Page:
As PM Modi Talks Consumer Protection, a Look at Scary Past Records
The current regime’s stance on misleading advertisements leaves a lot to be desired
The PM recently spoke about proposed changes to the Consumer Protection Act, and how stringent provisions will soon be introduced to tackle misleading advertisements. But the past record of the government does not inspire enough confidence.
Prime Minister Narendra Modi, in his recent address at the International Conference on Consumer Protection, spoke at length about consumer protection and how it has been an integral part of governance in India. He also spoke about the stringent provisions being proposed against misleading advertisements.
But the current regime’s stance on misleading advertisements leaves a lot to be desired. There is very little or no information available on the follow-up action initiated on complaints made on the Grievances Against Misleading Advertisements (GAMA) portal.
Advertisements Have to Adhere to the Code
Advertisements telecast on Private TV channels are required to adhere to the Advertising Code prescribed under the Cable TV Networks (Regulation) Act, 1995 and relevant rules. There is no pre-censorship on advertisements. Action is supposed to be taken when violations are brought to the notice of the government.
An advisory was also issued by the Ministry of Information & Broadcasting in 2014, to all TV channels not to telecast advertisements that are in violation of the provisions of Cable Television Networks Rules, 1994, ASCI Code and also Drugs & Magic Remedies (Objectionable Advertisement) Act, 1954.
Advertising Standards Council of India (ASCI), a self-regulatory body of advertisement industry, has set up Consumer Complaints Council to deal with advertising content. ASCI has been appointed by the government as their executive arm to process complaints received about misleading advertisements.
Growing Instance of Misleading Advertisements
Misleading advertisements are growing by the day. The data with the government indicates that more than 4,500 complaints were made on the GAMA portal between March 2015 and July 2017. Between 2013 & 2016, ASCI found more than 500 instances of misleading advertisements on TV.
How Are Misleading Advertisements Dealt With?
The Department of Consumer Affairs in March 2015 launched the GAMA portal to enable consumers register online complaints about misleading advertisements. Any advertisement or promotion through television, radio, or any other electronic media, newspapers, banners, posters, handbills, wall-writing etc, that misrepresent the nature, characteristics, qualities or geographic origin of goods, services or commercial activities so as to mislead the consumer, can be reported through the portal.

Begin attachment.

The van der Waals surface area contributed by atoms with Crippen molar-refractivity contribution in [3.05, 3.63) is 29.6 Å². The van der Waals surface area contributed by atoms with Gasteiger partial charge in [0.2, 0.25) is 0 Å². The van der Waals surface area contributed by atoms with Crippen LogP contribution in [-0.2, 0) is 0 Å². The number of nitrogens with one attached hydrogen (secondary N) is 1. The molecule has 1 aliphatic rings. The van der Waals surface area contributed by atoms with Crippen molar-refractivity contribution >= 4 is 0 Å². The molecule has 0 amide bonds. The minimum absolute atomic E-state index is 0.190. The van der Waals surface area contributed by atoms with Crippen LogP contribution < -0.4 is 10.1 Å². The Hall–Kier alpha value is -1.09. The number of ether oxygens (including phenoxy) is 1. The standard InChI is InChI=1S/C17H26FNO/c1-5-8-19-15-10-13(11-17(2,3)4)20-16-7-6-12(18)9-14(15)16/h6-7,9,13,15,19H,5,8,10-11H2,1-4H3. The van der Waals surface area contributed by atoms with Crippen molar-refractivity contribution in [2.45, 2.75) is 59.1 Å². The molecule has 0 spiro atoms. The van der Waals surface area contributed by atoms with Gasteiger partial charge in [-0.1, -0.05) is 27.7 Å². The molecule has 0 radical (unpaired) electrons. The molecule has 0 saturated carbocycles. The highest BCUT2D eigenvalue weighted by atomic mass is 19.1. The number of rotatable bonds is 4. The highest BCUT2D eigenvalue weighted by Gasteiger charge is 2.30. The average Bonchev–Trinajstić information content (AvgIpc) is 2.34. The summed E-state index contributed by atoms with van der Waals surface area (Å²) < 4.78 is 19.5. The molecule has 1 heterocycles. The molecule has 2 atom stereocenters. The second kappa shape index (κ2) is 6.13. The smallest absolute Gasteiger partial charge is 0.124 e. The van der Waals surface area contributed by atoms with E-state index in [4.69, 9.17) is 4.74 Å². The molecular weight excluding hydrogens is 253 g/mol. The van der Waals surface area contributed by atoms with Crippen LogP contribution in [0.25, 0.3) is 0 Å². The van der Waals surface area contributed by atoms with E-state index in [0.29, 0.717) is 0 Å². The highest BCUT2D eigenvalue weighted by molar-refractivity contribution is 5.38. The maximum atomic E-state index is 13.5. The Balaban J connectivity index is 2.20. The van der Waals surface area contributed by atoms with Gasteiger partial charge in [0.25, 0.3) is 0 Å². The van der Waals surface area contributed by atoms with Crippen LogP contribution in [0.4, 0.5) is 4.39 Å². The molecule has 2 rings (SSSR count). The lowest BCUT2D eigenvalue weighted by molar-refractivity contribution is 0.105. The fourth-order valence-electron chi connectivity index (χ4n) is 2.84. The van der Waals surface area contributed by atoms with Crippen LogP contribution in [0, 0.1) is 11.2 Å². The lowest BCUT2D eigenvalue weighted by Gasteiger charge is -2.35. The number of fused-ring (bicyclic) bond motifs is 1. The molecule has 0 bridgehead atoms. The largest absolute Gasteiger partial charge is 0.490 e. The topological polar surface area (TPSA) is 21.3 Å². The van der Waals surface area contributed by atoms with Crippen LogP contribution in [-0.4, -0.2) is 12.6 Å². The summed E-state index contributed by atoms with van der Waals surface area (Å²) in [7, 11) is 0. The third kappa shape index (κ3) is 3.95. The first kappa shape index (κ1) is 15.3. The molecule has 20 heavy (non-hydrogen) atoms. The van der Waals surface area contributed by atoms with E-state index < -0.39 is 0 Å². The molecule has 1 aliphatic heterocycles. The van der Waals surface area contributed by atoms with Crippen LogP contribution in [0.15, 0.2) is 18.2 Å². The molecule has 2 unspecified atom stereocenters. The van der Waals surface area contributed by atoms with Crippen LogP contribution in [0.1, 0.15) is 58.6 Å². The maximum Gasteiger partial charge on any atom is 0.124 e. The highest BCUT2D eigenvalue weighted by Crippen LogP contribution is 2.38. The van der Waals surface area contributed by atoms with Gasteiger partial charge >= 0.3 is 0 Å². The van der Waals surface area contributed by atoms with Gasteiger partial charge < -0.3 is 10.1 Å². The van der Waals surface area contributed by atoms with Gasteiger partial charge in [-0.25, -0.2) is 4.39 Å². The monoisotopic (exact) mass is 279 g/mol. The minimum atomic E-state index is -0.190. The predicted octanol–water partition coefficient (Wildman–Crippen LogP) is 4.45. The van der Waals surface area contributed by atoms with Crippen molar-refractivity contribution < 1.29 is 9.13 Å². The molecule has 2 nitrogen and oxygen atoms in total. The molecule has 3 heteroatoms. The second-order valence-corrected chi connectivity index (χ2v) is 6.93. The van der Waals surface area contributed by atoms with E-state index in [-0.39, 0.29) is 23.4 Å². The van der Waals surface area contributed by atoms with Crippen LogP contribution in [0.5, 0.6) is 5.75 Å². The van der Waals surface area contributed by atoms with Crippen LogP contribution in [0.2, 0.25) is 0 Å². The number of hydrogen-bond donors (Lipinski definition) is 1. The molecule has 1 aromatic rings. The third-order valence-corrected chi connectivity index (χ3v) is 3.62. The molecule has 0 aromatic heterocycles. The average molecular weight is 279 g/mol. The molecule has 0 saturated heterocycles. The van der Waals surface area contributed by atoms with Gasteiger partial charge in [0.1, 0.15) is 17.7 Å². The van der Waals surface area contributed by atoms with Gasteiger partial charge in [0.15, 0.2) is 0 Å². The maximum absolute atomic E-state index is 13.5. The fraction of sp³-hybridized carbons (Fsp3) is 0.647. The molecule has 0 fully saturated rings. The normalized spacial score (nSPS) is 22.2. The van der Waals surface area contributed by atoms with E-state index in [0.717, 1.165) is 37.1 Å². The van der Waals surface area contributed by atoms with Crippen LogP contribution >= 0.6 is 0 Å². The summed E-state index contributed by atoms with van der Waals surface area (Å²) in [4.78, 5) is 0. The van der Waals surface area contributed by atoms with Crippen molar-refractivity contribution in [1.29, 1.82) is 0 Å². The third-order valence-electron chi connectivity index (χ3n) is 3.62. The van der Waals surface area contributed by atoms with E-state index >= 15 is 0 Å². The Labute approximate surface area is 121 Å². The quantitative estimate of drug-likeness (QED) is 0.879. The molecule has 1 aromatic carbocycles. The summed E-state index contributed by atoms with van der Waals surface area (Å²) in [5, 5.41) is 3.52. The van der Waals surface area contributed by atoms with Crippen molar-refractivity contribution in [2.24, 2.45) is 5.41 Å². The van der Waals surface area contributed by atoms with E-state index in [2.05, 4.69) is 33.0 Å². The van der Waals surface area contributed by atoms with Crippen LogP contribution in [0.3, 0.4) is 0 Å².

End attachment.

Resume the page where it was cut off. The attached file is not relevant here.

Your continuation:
After preliminary scrutiny of the grievances registered on the portal, the grievances are forwarded to ASCI. Complaints which remain unresolved are forwarded by ASCI to the Departments/Regulators concerned for further necessary action.
What Is the Current Status?
As per the data shared by the government in the Rajya Sabha, a total of 4,519 complaints were received on the GAMA portal between March 2015 and July 2017. 641 of these were received in 2015, 2,032 in 2016, and the remaining in 2017. The government also mentioned that 2,106 complaints have been resolved, 947 have been rejected, and the remaining are pending with the relevant regulators or departments.
Information on Follow-up Action Not Available on ASCI Website
While the numbers might suggest that there is good progress, there is very little information on the follow-up action on these complaints.
On the ASCI website, there is detailed information on the complaints referred to it and the decision taken on these complaints. But, there is no information available on the follow-up action. While ASCI seems to have upheld a lot of complaints, there is no information to suggest if the advertisers have taken any corrective action. Though the FAQs on the ASCI portal mention that 80% of the advertisers have confirmed in writing about withdrawal or modification of the advertisement, no such written material is available on the ASCI website.
No Information on Complaints With Ministries
With respect to the complaints forwarded to relevant Regulators/Ministries, no information is available in the public domain to track their progress. One of this author’s complaint is pending with the AYUSH ministry since January 2017.
Even with respect to action to be taken by the Ministries, only a handful of cases resulted in action, while thousands of such violations were reported by Government’s own Electronic Media Monitoring Centre (EMMC).
(This article has been published in an arrangement with Factly.)
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